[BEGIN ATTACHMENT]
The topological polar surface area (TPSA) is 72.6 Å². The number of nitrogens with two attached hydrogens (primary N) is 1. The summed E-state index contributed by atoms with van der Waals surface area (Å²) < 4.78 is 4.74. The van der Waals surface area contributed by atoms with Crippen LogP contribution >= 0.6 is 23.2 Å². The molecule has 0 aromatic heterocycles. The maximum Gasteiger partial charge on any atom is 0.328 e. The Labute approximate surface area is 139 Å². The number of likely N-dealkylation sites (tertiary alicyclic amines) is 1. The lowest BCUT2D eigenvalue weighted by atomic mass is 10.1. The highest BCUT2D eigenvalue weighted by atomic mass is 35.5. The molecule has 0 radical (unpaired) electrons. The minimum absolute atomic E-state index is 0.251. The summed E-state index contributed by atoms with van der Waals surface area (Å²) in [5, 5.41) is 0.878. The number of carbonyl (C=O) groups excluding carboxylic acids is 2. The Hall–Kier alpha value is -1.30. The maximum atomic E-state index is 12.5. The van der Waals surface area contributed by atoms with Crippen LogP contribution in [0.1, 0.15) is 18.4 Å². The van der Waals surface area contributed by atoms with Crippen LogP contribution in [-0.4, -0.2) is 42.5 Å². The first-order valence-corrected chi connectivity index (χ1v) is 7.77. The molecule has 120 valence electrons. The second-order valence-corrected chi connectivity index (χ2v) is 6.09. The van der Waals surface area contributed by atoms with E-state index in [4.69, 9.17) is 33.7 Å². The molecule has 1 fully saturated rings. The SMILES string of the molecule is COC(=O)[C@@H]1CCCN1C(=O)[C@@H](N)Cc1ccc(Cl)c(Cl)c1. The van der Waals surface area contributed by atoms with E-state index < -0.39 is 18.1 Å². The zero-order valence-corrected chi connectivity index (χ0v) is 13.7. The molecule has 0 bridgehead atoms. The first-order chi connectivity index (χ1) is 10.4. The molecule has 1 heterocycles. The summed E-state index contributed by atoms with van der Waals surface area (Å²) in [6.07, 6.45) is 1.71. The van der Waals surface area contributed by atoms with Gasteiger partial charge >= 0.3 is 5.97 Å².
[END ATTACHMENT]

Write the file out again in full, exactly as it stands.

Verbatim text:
The topological polar surface area (TPSA) is 72.6 Å². The number of nitrogens with two attached hydrogens (primary N) is 1. The summed E-state index contributed by atoms with van der Waals surface area (Å²) < 4.78 is 4.74. The van der Waals surface area contributed by atoms with Crippen LogP contribution >= 0.6 is 23.2 Å². The molecule has 0 aromatic heterocycles. The maximum Gasteiger partial charge on any atom is 0.328 e. The Labute approximate surface area is 139 Å². The number of likely N-dealkylation sites (tertiary alicyclic amines) is 1. The lowest BCUT2D eigenvalue weighted by atomic mass is 10.1. The highest BCUT2D eigenvalue weighted by atomic mass is 35.5. The molecule has 0 radical (unpaired) electrons. The minimum absolute atomic E-state index is 0.251. The summed E-state index contributed by atoms with van der Waals surface area (Å²) in [5, 5.41) is 0.878. The number of carbonyl (C=O) groups excluding carboxylic acids is 2. The Hall–Kier alpha value is -1.30. The maximum atomic E-state index is 12.5. The van der Waals surface area contributed by atoms with Crippen LogP contribution in [0.1, 0.15) is 18.4 Å². The van der Waals surface area contributed by atoms with Crippen LogP contribution in [-0.4, -0.2) is 42.5 Å². The first-order valence-corrected chi connectivity index (χ1v) is 7.77. The molecule has 120 valence electrons. The second-order valence-corrected chi connectivity index (χ2v) is 6.09. The van der Waals surface area contributed by atoms with E-state index in [4.69, 9.17) is 33.7 Å². The molecule has 1 fully saturated rings. The SMILES string of the molecule is COC(=O)[C@@H]1CCCN1C(=O)[C@@H](N)Cc1ccc(Cl)c(Cl)c1. The van der Waals surface area contributed by atoms with E-state index < -0.39 is 18.1 Å². The zero-order valence-corrected chi connectivity index (χ0v) is 13.7. The molecule has 0 bridgehead atoms. The first-order chi connectivity index (χ1) is 10.4. The molecule has 1 heterocycles. The summed E-state index contributed by atoms with van der Waals surface area (Å²) in [6.07, 6.45) is 1.71. The van der Waals surface area contributed by atoms with Gasteiger partial charge >= 0.3 is 5.97 Å².